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June 2006
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Daily Media Quotation

Gutted House, Broken System

June 27, 2006

by Steve Lewis - The Australian

The Howard Government has gone power crazy. Last week's decision to overhaul the Senate committee system risks undermining a vibrant parliamentary democracy. It is another brazen effort to stifle the voices of dissent and those who question the Government's untrammelled parliamentary power. Holding this Government accountable for its actions is becoming harder by the day.

After a decade in office, the Government is displaying the raw signs of an arrogant administration, drunk on its power and unwilling to subject its performance to the usual checks and balances our parliamentary system demands. John Howard makes Paul Keating look an amateur when it comes to wielding the big stick.

Finance Minister Nick Minchin's argument, that the Senate reforms will deliver a more efficient and effective committee system, is bunkum.

It will restrict the Senate's capacity to probe the dark corners of government activity; to call witnesses who could embarrass with their candour or knowledge. The Government has entrenched its parliamentary control by deciding to appoint its senators to chair each of the Senate committees. It will also reduce the present 16 committees to eight or 10.

On one level, the Coalition is merely being brutal in exploiting the parliamentary numbers it holds. But voters should not suffer these changes in silence. Democracy will be the big loser. The electorate is paying a high price for the unexpected decision to deliver the Government a one-seat Senate majority at the 2004 election. While Coalition senators argue they have a right to exploit this narrow majority, they have gone too far.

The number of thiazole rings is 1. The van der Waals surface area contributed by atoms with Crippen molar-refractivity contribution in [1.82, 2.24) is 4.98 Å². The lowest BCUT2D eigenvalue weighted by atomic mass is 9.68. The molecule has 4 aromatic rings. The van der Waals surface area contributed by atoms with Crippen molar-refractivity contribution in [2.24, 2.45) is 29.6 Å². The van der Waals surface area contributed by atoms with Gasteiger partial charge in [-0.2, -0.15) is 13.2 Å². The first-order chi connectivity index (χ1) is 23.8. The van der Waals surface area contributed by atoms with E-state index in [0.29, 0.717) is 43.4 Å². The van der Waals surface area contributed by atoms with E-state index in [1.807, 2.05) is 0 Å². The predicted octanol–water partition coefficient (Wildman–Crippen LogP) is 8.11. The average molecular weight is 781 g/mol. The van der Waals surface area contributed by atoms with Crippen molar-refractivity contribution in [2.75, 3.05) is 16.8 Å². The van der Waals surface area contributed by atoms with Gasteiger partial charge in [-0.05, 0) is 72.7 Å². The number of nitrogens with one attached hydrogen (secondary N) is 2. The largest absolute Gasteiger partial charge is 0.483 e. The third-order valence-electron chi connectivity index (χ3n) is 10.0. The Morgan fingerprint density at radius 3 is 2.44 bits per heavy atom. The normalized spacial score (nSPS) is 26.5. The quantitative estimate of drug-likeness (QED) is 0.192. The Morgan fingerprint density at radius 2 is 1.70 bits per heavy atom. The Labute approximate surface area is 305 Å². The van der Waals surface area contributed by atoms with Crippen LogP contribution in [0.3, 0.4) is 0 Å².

The Senate has worked at its best when cross-party committees have been able to properly scrutinise the effects of government reforms.

Senate committees have been a valuable tool, too, for allowing the public to comment on a raft of issues, from the GST to the deep stain of the military justice system.

Harry Evans, the long-serving Clerk of the Senate, warned after the 2004 election that parliamentary accountability would be tossed out in favour of a more ruthless, less accountable approach to parliamentary democracy. Alas, what Evans feared has come to pass.

The Government has used its numbers to undermine the parliamentary process, to apply the gag to debates and reduce the capacity of the opposition parties to question legislation brought before the parliament. Accountability means more than going to the polls every three years.

The independence occasionally exhibited by Coalition senators such as Queensland maverick Barnaby Joyce is no substitute for a sustained and robust committee structure. Backbench dissent does not equate with robust parliamentary debate.

A year ago, I warned the Government that "displays of arrogance will not be tolerated by the public, which has become accustomed to a Senate able to temper the excesses of a rampant, out-of-control executive". Unfortunately, that is exactly what we've witnessed from a Government intent on relentlessly shutting down the level of scrutiny.

To cite just a few examples, public servants have been prohibited from giving evidence on the AWB kickbacks scandal during Senate estimates hearings. Debates in parliament over big-ticket reforms, such as the full sale of Telstra, have been a sham. The guillotine has been applied more often. Senate debate on important pieces of legislation has descended into the farcical, bringing into question the Government's legitimate interest in maintaining a vibrant parliamentary democracy. It all seems so unreasonable and unnecessary.

The Government's reform agenda has been accelerated. Senate obstructionism is no longer an excuse.

As parliament breaks for the winter recess, the Coalition knows it has a lot of pluses going for it. The economy remains strong and unemployment low, and Labor has thus far struggled to make inroads by attacking the Government's workplace relations reforms.

Why, then, take a machete to the Senate committee process? Howard promised after the 2004 election that he would not abuse the Government's slim majority in the upper house. In the wake of last week's Senate announcement, the Prime Minister's words ring hollow. He should be condemned for allowing his Government to effectively throttle the Senate as a legitimate house of review. Instead, it is morphing into a rubber stamp for the executive.

Is there hope of a voter backlash? The Senate will feature more prominently as an issue in the 2007 election, as the opposition parties take the fight up to the Coalition with their pitch to make it more democratic.

Given recent behaviour, voters will have every right to turn on the Coalition's Senate team when they next get their turn, late next year.



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